I left India with the knowledge that many foreign and Indian missionaries have gone before us and paved the way with their lives and with prayer. The Diocese of Durgapur is on fire with the passion to share Jesus Christ with everyone who will listen. Their leader, the Rev. Dr. Probal Kanto Dutta, serves under the headship of our Lord.

Please pray for Pastor Amiya Das, Bishop Dutta’s Assistant, who will have heart surgery in January.

Thank you, Intercessors and Financial Donors, for supporting the Third Healing Prayer Mission to India!

~ Jean Corbett

We left Charleston on November 30, for the Diocese of Durgapur, West Bengal, India, and arrived December 2. We rested that evening and had breakfast the next morning at 5:30. The team traveled by van to Sarenga, where we dedicated a renovated church and parsonage, funded by St. Michael’s, Charleston. Next, we drove to Khayerpuhari Wesley Church for the inauguration of a new church, again funded by St. Michael’s, Charleston. In the afternoon, we held a Festival of Hope in a large field. The tent accommodated a portion of the more than one thousand people in attendance. We taught on “Who is Jesus?” The Team prayed for everyone. Many were healed of various diseases and ailments.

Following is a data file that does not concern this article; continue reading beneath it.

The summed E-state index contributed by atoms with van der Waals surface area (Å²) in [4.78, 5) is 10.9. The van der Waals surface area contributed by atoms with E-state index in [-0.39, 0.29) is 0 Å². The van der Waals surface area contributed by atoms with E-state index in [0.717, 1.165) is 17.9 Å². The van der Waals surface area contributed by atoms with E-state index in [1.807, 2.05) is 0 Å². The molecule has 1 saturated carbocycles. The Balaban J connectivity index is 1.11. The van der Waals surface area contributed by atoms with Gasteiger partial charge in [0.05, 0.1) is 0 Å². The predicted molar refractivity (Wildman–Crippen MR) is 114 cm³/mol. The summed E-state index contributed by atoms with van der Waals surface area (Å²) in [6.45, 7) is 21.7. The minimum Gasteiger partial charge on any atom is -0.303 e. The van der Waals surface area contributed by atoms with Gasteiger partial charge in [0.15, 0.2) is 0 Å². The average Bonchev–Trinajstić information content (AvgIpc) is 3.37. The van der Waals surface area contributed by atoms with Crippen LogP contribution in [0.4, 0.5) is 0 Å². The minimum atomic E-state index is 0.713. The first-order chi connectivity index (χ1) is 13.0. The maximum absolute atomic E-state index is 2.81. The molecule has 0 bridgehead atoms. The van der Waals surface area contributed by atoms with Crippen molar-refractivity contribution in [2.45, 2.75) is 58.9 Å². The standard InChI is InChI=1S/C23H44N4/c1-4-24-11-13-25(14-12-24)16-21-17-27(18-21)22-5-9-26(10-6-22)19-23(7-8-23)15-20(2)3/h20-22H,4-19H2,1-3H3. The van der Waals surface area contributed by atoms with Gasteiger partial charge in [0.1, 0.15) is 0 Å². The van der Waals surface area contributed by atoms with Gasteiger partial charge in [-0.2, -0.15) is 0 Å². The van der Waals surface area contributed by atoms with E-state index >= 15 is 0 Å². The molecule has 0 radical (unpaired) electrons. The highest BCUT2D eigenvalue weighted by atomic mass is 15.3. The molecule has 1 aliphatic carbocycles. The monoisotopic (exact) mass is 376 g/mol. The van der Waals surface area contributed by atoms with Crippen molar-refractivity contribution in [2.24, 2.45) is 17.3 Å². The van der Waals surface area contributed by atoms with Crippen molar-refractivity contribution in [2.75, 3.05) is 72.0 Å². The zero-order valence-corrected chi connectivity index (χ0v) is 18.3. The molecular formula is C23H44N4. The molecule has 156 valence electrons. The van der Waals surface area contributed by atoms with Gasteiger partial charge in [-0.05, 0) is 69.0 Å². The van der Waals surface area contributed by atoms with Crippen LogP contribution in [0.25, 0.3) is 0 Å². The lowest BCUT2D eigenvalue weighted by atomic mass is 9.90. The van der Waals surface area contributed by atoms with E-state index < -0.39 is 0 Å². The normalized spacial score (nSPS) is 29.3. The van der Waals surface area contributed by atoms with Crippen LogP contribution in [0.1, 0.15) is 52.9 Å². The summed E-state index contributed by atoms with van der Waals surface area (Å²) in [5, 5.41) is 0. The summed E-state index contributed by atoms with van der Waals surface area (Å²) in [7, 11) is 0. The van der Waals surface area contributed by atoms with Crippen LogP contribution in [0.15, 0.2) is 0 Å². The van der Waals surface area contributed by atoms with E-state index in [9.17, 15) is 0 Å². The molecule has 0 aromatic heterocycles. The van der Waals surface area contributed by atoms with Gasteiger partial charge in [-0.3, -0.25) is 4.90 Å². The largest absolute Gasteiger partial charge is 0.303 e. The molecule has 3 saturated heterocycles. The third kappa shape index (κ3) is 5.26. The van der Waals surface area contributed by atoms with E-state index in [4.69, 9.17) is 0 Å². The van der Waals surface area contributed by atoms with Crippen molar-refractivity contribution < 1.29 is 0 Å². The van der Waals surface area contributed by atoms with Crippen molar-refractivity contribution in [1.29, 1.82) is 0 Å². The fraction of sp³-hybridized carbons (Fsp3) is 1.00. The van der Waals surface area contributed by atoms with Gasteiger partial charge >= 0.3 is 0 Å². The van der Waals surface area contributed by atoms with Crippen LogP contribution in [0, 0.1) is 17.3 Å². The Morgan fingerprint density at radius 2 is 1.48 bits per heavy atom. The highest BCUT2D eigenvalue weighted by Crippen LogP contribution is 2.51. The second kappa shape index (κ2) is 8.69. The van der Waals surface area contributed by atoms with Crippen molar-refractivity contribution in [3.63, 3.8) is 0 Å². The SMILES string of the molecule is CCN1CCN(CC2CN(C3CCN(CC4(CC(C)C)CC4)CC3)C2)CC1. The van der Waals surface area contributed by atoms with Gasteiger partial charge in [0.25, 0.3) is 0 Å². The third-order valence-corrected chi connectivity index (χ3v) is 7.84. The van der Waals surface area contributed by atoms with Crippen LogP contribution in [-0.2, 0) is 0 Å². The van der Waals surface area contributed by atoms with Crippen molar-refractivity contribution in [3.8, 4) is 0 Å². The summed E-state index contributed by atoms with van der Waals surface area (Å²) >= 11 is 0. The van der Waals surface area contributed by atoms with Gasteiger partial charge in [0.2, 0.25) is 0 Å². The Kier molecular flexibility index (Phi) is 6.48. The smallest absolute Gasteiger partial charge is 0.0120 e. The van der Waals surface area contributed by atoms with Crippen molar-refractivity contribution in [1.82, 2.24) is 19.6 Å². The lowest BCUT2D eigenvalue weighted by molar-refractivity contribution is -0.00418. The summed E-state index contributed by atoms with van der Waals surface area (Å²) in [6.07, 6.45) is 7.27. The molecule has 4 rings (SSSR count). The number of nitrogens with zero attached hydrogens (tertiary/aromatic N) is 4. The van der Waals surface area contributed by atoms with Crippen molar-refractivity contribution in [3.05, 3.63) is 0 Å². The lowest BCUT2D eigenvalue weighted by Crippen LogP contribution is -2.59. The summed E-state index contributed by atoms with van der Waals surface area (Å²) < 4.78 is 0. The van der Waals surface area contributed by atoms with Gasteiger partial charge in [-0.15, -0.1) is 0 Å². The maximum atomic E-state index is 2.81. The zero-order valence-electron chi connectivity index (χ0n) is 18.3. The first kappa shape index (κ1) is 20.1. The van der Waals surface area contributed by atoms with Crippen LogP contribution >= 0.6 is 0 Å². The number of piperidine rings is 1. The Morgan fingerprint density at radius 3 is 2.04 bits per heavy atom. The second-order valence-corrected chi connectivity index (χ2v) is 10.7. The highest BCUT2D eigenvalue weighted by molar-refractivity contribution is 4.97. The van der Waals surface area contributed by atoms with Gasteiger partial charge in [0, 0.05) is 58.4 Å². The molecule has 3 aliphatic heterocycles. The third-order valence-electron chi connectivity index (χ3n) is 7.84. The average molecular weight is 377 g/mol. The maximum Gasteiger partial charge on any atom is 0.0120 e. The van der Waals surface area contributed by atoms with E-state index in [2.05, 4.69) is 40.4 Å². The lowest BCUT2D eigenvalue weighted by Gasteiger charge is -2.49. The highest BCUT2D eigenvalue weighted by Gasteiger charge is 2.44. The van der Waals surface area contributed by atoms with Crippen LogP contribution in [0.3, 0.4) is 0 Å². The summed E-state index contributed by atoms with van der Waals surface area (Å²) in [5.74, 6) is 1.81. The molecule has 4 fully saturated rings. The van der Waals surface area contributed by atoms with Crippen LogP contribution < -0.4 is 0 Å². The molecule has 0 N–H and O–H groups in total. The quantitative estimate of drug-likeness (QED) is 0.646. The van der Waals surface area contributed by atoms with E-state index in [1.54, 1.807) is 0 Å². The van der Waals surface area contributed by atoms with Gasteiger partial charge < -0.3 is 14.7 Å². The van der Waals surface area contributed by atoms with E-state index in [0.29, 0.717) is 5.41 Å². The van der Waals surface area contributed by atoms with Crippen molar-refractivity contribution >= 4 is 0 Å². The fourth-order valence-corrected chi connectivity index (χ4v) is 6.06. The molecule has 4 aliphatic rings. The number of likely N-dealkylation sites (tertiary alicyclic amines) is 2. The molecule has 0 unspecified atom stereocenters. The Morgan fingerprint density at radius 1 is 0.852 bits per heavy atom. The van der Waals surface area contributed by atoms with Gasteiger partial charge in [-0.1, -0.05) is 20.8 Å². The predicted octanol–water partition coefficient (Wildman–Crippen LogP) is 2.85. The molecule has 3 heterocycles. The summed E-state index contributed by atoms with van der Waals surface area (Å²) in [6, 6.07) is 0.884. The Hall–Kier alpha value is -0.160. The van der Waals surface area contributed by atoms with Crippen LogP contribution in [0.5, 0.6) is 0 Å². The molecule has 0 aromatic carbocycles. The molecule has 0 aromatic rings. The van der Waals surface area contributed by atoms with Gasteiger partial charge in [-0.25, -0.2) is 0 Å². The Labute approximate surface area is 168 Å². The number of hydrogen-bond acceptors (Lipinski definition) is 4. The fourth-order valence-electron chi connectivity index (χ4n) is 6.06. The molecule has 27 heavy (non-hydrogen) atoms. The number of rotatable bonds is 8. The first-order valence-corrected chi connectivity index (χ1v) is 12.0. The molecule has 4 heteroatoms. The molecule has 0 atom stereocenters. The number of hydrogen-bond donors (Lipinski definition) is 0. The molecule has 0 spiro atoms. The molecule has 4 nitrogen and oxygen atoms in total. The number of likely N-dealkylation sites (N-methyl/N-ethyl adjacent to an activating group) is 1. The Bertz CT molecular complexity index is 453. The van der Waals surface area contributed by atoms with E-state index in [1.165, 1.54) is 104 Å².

Friday, we returned to the Diocesan compound and enjoyed a beautiful Christmas concert presented by the children of Diocesan Child Development Center in Durgapur.

Saturday, we left at 6:00 a.m., for the train to Malda (English Bazaar) which is about 300 miles north of Durgapur. We spent two nights in Malda Government Guest House.

Sunday morning, we dedicated Shoglepara Church. Musicians, drummers, and dancers led the procession through the street lined with hundreds of children and adults showering us with flower petals. Village girls washed and anointed our feet – a humbling event. After the dedication, we drove to the St. Michael’s Safe House in Baldahara, for an afternoon Festival of Hope under a tent for teaching and prayers. We distributed Bibles to adults and children. Warm blankets were presented to children.